Medicaid debt is destroying people’s lives This chilling report from The Atlantic begins with the heartbreaking tale of Tawanda Rhodes, who now lives alone, and “on borrowed time,” after caring for her mother and husband, who both died of Alzheimer’s disease. But she discovered too late that Medicaid can function more like a loan rather than insurance. And soon, she was holding a bill for $198,660.26 for more than five years that her mother was on MassHealth, Massachusetts’ state Medicaid program. The Medicaid Estate Recovery Program was once a sensible-sounding reform, part of Bill Clinton’s deficit-reduction act signed in 1993. Now, it’s placing liens on the accounts of impoverished people, and threatening to seize their homes.
The naval academy investigates the report of a noose The noose was alleged to have been found on a construction site on the Annapolis, Md., Campus. The date was August 28—the 56th anniversary of the March on Washington and Dr. King’s famous “I Have A Dream Speech.” Photos of the noose were sent anonymously to a Maryland-based civil rights leader who has been working to authenticate them. “While there is a possibility for the alleged noose to have been part of a hoisting system to complete this ductwork, the Academy takes all allegations of race hate very seriously,” said U.S. Naval Academy Superintendent Vice Adm. Sean Buck in a statement. If anyone uses a noose as part of construction or hoisting work, could you let me know? Legitimate question.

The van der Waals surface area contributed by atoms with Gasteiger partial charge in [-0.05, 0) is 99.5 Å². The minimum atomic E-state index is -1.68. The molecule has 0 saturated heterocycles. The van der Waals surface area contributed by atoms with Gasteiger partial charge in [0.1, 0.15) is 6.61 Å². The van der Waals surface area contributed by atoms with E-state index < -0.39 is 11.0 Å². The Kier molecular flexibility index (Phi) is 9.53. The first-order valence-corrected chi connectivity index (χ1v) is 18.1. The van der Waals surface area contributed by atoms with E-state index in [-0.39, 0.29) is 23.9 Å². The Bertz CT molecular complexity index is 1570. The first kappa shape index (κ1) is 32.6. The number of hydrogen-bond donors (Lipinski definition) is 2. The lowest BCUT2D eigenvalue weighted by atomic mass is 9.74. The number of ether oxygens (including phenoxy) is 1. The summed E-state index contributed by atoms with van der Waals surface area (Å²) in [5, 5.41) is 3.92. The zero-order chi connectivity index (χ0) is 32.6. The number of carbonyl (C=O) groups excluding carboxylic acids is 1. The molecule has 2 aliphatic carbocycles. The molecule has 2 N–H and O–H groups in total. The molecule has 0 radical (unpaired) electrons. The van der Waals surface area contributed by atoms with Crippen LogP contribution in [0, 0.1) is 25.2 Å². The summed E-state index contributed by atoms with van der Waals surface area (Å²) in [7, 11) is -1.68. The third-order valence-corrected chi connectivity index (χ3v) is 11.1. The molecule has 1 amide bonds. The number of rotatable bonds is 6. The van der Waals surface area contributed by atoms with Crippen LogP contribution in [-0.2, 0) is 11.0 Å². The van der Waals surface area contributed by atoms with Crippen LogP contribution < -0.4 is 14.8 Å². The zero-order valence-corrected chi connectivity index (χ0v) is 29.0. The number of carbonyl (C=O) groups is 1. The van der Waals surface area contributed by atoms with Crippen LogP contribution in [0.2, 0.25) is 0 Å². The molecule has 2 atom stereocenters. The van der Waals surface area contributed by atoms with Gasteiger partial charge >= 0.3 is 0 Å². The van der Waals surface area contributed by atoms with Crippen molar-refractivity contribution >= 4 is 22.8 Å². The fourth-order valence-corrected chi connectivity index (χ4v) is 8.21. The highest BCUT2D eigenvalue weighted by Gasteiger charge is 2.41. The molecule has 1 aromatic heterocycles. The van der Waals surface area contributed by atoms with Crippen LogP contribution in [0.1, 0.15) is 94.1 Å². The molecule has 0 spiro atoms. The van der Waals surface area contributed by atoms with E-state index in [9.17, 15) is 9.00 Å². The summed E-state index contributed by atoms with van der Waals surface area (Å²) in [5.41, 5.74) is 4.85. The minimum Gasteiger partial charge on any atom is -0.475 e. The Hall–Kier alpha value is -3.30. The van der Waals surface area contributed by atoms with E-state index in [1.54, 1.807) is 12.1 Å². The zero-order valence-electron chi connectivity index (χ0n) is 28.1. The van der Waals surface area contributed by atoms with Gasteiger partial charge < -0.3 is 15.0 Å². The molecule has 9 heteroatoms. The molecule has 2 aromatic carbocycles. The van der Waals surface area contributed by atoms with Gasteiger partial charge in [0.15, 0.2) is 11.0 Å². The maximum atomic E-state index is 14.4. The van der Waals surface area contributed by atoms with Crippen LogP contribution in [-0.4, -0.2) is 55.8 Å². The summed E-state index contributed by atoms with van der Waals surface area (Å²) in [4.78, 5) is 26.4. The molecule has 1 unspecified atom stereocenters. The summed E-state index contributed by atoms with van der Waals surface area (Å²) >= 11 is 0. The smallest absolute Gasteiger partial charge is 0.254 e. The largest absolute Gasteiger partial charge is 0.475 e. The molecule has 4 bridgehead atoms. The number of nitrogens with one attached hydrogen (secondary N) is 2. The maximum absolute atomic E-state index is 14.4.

On being a better ally in the workplace Cultural critic and multiplatform genius Rebecca Carroll lays it bare in the title: “Black Women Aren’t Here to Solve Your Racism Problem.” But her first-hand account of her early days in professional life, in this case, in New York’s magazine world, tells a tale that could be from any industry. But in media, which has the platform to address bias and race in productive ways has been uniquely unwilling to do so. It’s bad leadership, she says. “Black women are hired, and then we are all too often used at the whim of our white supervisors and colleagues,” she says. “White co-workers in media spaces, which are already predominantly white: you can do better by listening to your black colleagues, particularly, but not exclusively, on issues pertaining to race.”
Don’t get overwhelmed by your diversity initiatives This is the advice given by LaShana Lewis, an engineer, writer, consultant, and diversity expert. While her tips are tailored to smaller, entrepreneurial ventures, they work for anyone who is still early on the path. All are smart, but I’ll flag number two for starters: Ask, “What did we miss with diversity training?” For so many companies and divisions, diversity training is one-and-done. That could be counterproductive. “In my previous work crafting and expanding diversity initiatives, obtaining direct one-on-one feedback from participants has yielded far better insights than any outside observations I could possibly make following a wait-and-see approach.”
The value of immigrant communities The economic rationale for limiting immigration is simple: Low wage workers take jobs away from native born workers, particularly those with high school educations. But from an economic perspective, that is far from the entire story, says this opinion piece by Monica Lozano, Chair of the Aspen Institute Latinos and Society Program. “Yet while immigrants are often blamed for unemployment among native-born workers, the jobs they create through productivity goes unnoticed,” she says. And, “[i]mmigrants have a huge impact on the overall growth and strength of the American economy as a whole.”
Tamara El-Waylly helps write and produce raceAhead.
“Whoever is born in New York is ill-equipped to deal with any other city: all other cities seem, at best, a mistake, and, at worst, a fraud. No other city is so spitefully incoherent.”
—James Baldwin, Just Above My Head